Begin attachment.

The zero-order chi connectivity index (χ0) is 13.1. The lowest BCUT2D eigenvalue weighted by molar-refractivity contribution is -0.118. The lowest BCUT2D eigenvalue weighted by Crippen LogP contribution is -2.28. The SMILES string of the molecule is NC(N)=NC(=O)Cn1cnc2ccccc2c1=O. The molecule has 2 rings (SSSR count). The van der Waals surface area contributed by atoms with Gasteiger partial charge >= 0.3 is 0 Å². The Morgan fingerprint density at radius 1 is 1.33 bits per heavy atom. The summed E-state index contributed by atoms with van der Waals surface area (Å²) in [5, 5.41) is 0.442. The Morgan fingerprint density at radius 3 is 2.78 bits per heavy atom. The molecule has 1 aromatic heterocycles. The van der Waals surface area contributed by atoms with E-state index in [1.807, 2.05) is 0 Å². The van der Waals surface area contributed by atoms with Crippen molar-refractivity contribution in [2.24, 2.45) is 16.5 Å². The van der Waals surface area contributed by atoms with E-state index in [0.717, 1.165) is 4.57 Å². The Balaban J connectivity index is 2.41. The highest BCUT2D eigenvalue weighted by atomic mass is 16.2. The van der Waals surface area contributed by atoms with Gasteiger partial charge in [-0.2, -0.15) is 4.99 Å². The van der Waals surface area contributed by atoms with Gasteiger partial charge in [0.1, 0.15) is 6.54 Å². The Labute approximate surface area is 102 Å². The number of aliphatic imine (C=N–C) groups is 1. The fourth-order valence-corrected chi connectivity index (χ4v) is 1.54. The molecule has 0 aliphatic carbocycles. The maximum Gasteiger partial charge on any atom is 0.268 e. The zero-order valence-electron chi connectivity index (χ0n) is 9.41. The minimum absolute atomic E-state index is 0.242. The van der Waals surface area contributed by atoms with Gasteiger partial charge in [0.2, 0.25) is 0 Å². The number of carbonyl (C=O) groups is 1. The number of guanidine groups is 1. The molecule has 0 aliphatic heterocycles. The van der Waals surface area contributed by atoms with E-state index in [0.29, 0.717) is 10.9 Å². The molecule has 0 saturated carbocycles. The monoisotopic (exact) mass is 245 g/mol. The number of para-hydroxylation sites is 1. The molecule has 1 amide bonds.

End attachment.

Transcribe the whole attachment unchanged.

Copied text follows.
The zero-order chi connectivity index (χ0) is 13.1. The lowest BCUT2D eigenvalue weighted by molar-refractivity contribution is -0.118. The lowest BCUT2D eigenvalue weighted by Crippen LogP contribution is -2.28. The SMILES string of the molecule is NC(N)=NC(=O)Cn1cnc2ccccc2c1=O. The molecule has 2 rings (SSSR count). The van der Waals surface area contributed by atoms with Gasteiger partial charge >= 0.3 is 0 Å². The Morgan fingerprint density at radius 1 is 1.33 bits per heavy atom. The summed E-state index contributed by atoms with van der Waals surface area (Å²) in [5, 5.41) is 0.442. The Morgan fingerprint density at radius 3 is 2.78 bits per heavy atom. The molecule has 1 aromatic heterocycles. The van der Waals surface area contributed by atoms with E-state index in [1.807, 2.05) is 0 Å². The van der Waals surface area contributed by atoms with Crippen molar-refractivity contribution in [2.24, 2.45) is 16.5 Å². The van der Waals surface area contributed by atoms with E-state index in [0.717, 1.165) is 4.57 Å². The Balaban J connectivity index is 2.41. The highest BCUT2D eigenvalue weighted by atomic mass is 16.2. The van der Waals surface area contributed by atoms with Gasteiger partial charge in [-0.2, -0.15) is 4.99 Å². The van der Waals surface area contributed by atoms with Gasteiger partial charge in [0.1, 0.15) is 6.54 Å². The Labute approximate surface area is 102 Å². The number of aliphatic imine (C=N–C) groups is 1. The fourth-order valence-corrected chi connectivity index (χ4v) is 1.54. The molecule has 0 aliphatic carbocycles. The maximum Gasteiger partial charge on any atom is 0.268 e. The zero-order valence-electron chi connectivity index (χ0n) is 9.41. The minimum absolute atomic E-state index is 0.242. The van der Waals surface area contributed by atoms with Gasteiger partial charge in [0.2, 0.25) is 0 Å². The number of carbonyl (C=O) groups is 1. The number of guanidine groups is 1. The molecule has 0 aliphatic heterocycles. The van der Waals surface area contributed by atoms with E-state index in [0.29, 0.717) is 10.9 Å². The molecule has 0 saturated carbocycles. The monoisotopic (exact) mass is 245 g/mol. The number of para-hydroxylation sites is 1. The molecule has 1 amide bonds.